« less
  4. Abstract

    To understand the formation and evolution of the Milky Way disk, we must connect its current properties to its past. We explore hydrodynamical cosmological simulations to investigate how the chemical abundances of stars might be linked to their origins. Using hierarchical clustering of abundance measurements in two Milky Way–like simulations with distributed and steady star formation histories, we find that groups of chemically similar stars comprise different groups in birth place (Rbirth) and time (age). Simulating observational abundance errors (0.05 dex), we find that to trace distinct groups of (Rbirth, age) requires a large vector of abundances. Using 15 element abundances (Fe, O, Mg, S, Si, C, P, Mn, Ne, Al, N, V, Ba, Cr, Co), up to ≈10 groups can be defined with ≈25% overlap in (Rbirth, age). We build a simple model to show that in the context of these simulations, it is possible to infer a star’s age andRbirthfrom abundances with precisions of ±0.06 Gyr and ±1.17 kpc, respectively. We find that abundance clustering is ineffective for a third simulation, where low-αstars form distributed in the disk and early high-αstars form more rapidly in clumps that sink toward the Galactic center as their constituent stars evolvemore »to enrich the interstellar medium. However, this formation path leads to large age dispersions across the [α/Fe]–[Fe/H] plane, which is inconsistent with the Milky Way’s observed properties. We conclude that abundance clustering is a promising approach toward charting the history of our Galaxy.

    « less
  5. Abstract In the era of large-scale spectroscopic surveys in the Local Group, we can explore using chemical abundances of halo stars to study the star formation and chemical enrichment histories of the dwarf galaxy progenitors of the Milky Way (MW) and M31 stellar halos. In this paper, we investigate using the chemical abundance ratio distributions (CARDs) of seven stellar halos from the Latte suite of FIRE-2 simulations. We attempt to infer galaxies’ assembly histories by modeling the CARDs of the stellar halos of the Latte galaxies as a linear combination of template CARDs from disrupted dwarfs, with different stellar masses M ⋆ and quenching times t 100 . We present a method for constructing these templates using present-day dwarf galaxies. For four of the seven Latte halos studied in this work, we recover the mass spectrum of accreted dwarfs to a precision of <10%. For the fraction of mass accreted as a function of t 100 , we find the residuals of 20%–30% for five of the seven simulations. We discuss the failure modes of this method, which arise from the diversity of star formation and chemical enrichment histories that dwarf galaxies can take. These failure cases can be robustlymore »identified by the high model residuals. Although the CARDs modeling method does not successfully infer the assembly histories in these cases, the CARDs of these disrupted dwarfs contain signatures of their unusual formation histories. Our results are promising for using CARDs to learn more about the histories of the progenitors of the MW and M31 stellar halos.« less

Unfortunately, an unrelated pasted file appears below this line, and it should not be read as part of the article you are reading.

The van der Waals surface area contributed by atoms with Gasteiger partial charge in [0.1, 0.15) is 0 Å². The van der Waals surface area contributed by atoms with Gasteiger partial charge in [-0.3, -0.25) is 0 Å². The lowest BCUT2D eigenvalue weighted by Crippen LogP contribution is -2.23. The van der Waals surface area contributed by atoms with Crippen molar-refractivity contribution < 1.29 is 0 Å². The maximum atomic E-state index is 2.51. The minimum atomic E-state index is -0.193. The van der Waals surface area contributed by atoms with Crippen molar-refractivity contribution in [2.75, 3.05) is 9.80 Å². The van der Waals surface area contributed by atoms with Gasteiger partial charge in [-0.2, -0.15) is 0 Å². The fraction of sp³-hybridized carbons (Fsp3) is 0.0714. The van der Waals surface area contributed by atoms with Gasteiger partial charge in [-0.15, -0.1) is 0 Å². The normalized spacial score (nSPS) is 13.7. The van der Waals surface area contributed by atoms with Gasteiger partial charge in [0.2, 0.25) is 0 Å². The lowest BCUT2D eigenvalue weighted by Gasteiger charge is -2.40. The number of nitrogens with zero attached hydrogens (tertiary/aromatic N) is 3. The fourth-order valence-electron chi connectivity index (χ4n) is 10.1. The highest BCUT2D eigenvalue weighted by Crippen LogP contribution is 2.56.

Free, publicly-accessible full text available August 1, 2023
  6. Abstract Stellar streams from globular clusters (GCs) offer constraints on the nature of dark matter and have been used to explore the dark matter halo structure and substructure of our Galaxy. Detection of GC streams in other galaxies would broaden this endeavor to a cosmological context, yet no such streams have been detected to date. To enable such exploration, we develop the Hough Stream Spotter ( HSS ), and apply it to the Pan-Andromeda Archaeological Survey (PAndAS) photometric data of resolved stars in M31's stellar halo. We first demonstrate that our code can re-discover known dwarf streams in M31. We then use the HSS to blindly identify 27 linear GC stream-like structures in the PAndAS data. For each HSS GC stream candidate, we investigate the morphologies of the streams and the colors and magnitudes of all stars in the candidate streams. We find that the five most significant detections show a stronger signal along the red giant branch in color–magnitude diagrams than spurious non-stream detections. Lastly, we demonstrate that the HSS will easily detect globular cluster streams in future Nancy Grace Roman Space Telescope data of nearby galaxies. This has the potential to open up a new discovery space formore »GC stream studies, GC stream gap searches, and for GC stream-based constraints on the nature of dark matter.« less